The portion of Vayeitzei relates at length how Yaakov, while sojourning with Lavan, was involved with sheep. He was both shepherd and sheep owner, for he received sheep as payment for some of his years of service.

Every detail in Torah serves as an eternal lesson for all Jews at all times and in all places. This is especially so with regard to the actions of the Patriarchs, since these serve as an antecedent to the spiritual service of their offspring.1

Surely this is so regarding the lengthy story of Yaakov’s involvement with sheep. What spiritual lesson is to be gleaned from sheep?

The Midrash2 speaks of the relationship between G‑d and the Jewish people in the following manner: “He is unto me a father, and I am unto Him as a son; He is unto me a shepherd and I am unto Him as sheep.”

Obviously, the relationship between father and son goes far beyond the relationship between a shepherd and his flock. Once the Midrash states that Jews are like G‑d’s children, what additional bond is the Midrash hinting at when it states that G‑d loves the Jewish people as a shepherd loves his sheep?

Describing Jews as G‑d’s children implies that they are looked upon as a distinct entity.3 Although every Jewish soul is inseparably bound to G‑d4 — unlike a physical father-and-son relationship, which can be broken — the very fact that a Jew is called “son” implies that he is another entity — he is not the Father.

Therefore, while as “children” of God our existence and our love for our Heavenly Father is important to Him, we remain created beings; entirely different from the ineffable Presence that is G‑d. With regard to this essential state the verse states:5 “He has no son….”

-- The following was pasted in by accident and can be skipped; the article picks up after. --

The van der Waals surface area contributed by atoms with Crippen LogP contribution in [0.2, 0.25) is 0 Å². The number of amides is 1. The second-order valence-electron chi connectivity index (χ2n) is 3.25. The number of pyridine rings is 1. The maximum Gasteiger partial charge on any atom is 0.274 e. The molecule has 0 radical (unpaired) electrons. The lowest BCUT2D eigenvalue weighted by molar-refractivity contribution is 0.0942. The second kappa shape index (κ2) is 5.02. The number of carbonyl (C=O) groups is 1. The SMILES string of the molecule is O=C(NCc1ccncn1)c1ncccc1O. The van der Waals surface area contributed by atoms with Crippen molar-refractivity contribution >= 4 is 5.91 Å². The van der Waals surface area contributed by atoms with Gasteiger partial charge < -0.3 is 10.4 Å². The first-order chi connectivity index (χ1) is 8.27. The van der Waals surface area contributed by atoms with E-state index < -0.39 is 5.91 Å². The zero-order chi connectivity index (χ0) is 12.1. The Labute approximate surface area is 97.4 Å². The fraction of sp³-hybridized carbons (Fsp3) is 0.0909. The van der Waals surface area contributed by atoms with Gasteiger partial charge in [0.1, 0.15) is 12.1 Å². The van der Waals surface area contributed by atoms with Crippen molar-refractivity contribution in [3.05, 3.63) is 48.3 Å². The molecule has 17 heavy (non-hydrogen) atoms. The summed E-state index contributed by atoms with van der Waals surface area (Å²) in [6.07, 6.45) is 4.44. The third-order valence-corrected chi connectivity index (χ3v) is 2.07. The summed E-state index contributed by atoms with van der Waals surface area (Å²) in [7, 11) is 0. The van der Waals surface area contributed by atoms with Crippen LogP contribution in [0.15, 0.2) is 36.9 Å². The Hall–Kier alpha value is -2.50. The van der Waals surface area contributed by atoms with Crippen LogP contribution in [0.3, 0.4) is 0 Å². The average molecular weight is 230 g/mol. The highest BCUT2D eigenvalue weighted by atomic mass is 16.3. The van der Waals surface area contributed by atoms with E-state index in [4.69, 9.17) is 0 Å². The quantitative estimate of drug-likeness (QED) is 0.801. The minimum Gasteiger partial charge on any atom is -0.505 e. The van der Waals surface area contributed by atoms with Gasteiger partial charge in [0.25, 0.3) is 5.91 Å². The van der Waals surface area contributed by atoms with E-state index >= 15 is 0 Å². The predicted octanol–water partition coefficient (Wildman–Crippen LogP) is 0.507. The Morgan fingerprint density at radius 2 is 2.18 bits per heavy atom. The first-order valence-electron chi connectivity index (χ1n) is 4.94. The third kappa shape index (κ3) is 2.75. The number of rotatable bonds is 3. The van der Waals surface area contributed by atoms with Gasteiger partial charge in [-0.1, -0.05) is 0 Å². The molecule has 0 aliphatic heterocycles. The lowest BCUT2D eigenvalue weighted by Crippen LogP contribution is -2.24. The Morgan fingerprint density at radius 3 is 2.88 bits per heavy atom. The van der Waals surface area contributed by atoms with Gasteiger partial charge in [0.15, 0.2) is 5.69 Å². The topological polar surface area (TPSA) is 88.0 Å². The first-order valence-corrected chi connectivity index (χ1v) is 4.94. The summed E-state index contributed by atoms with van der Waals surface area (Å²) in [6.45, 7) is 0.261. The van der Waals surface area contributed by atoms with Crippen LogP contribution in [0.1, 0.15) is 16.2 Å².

This unbridgeable gulf is better described by likening the Jewish people’s relationship with G‑d to that between a shepherd and his sheep; there is no comparison at all.

Nevertheless, this latter relationship also serves as an illustration; there is a fondness between the Shepherd and His flock. But in this context, our belovedness stems from the intensity of our self-nullification rather than from our state of being.

This self-effacement is alluded to in the metaphor of sheep, for we observe that sheep possess a greater degree of self-effacement than do other animals.

The two descriptions of the Jewish people — sons and sheep — allude to two forms of spiritual service:

The level of “son” results from the service of Torah study, which involves an individual’s comprehension. Though increased Torah learning brings increased closeness to G‑d, it also brings increased awareness of the fundamental and unbridgeable distance between created and Creator.

The level of “sheep” is attained by purifying, refining and elevating the physical world. For the Hebrew word for sheep, tzon, is related to the word yetziah, or departure,6 referring to the “departure” from one’s intellectual self and the occupation of one’s body with worldly matters in order to transform the world into a dwelling fit for G‑d.

It is specifically this manner of service that evokes true self-nullification to G‑d, for in this form of service, the Jew serves not for his own benefit and spiritual elevation, but strictly for the sake of realizing the Divine goal of transforming this world into a dwelling place for G‑d.

Based on Likkutei Sichos Vol. XV, pp. 252-254.